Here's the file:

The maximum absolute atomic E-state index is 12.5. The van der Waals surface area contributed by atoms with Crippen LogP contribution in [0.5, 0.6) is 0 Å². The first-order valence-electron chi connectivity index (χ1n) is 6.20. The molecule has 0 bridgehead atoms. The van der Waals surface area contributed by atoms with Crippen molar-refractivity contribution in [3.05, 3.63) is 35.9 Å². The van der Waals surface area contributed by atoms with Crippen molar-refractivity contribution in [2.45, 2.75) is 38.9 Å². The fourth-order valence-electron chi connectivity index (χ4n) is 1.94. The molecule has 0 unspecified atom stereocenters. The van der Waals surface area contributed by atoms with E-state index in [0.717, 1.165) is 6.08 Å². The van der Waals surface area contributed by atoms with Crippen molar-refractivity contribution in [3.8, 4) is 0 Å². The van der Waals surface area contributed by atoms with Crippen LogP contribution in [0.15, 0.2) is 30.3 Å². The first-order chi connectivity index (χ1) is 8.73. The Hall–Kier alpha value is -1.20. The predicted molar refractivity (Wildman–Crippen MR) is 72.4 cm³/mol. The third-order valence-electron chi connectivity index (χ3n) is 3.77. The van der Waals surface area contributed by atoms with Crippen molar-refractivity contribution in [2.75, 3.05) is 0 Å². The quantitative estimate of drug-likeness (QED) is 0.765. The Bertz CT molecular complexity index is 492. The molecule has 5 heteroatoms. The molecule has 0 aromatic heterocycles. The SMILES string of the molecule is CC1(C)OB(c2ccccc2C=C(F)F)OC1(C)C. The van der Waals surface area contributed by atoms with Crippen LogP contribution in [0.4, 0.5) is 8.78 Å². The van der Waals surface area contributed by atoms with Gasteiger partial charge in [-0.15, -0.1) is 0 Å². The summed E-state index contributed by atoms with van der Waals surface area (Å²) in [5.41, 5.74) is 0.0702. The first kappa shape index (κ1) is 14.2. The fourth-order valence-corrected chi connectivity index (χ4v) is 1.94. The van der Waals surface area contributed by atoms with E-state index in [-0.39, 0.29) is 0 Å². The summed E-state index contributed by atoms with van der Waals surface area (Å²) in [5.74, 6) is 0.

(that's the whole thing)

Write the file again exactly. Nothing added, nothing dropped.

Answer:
The maximum absolute atomic E-state index is 12.5. The van der Waals surface area contributed by atoms with Crippen LogP contribution in [0.5, 0.6) is 0 Å². The first-order valence-electron chi connectivity index (χ1n) is 6.20. The molecule has 0 bridgehead atoms. The van der Waals surface area contributed by atoms with Crippen molar-refractivity contribution in [3.05, 3.63) is 35.9 Å². The van der Waals surface area contributed by atoms with Crippen molar-refractivity contribution in [2.45, 2.75) is 38.9 Å². The fourth-order valence-electron chi connectivity index (χ4n) is 1.94. The molecule has 0 unspecified atom stereocenters. The van der Waals surface area contributed by atoms with E-state index in [0.717, 1.165) is 6.08 Å². The van der Waals surface area contributed by atoms with Crippen molar-refractivity contribution in [3.8, 4) is 0 Å². The van der Waals surface area contributed by atoms with Crippen LogP contribution in [0.15, 0.2) is 30.3 Å². The first-order chi connectivity index (χ1) is 8.73. The Hall–Kier alpha value is -1.20. The predicted molar refractivity (Wildman–Crippen MR) is 72.4 cm³/mol. The third-order valence-electron chi connectivity index (χ3n) is 3.77. The van der Waals surface area contributed by atoms with Crippen molar-refractivity contribution in [2.75, 3.05) is 0 Å². The quantitative estimate of drug-likeness (QED) is 0.765. The Bertz CT molecular complexity index is 492. The molecule has 5 heteroatoms. The molecule has 0 aromatic heterocycles. The SMILES string of the molecule is CC1(C)OB(c2ccccc2C=C(F)F)OC1(C)C. The van der Waals surface area contributed by atoms with Crippen LogP contribution in [0.4, 0.5) is 8.78 Å². The van der Waals surface area contributed by atoms with Gasteiger partial charge in [-0.15, -0.1) is 0 Å². The summed E-state index contributed by atoms with van der Waals surface area (Å²) in [5.41, 5.74) is 0.0702. The first kappa shape index (κ1) is 14.2. The fourth-order valence-corrected chi connectivity index (χ4v) is 1.94. The van der Waals surface area contributed by atoms with E-state index in [-0.39, 0.29) is 0 Å². The summed E-state index contributed by atoms with van der Waals surface area (Å²) in [5.74, 6) is 0.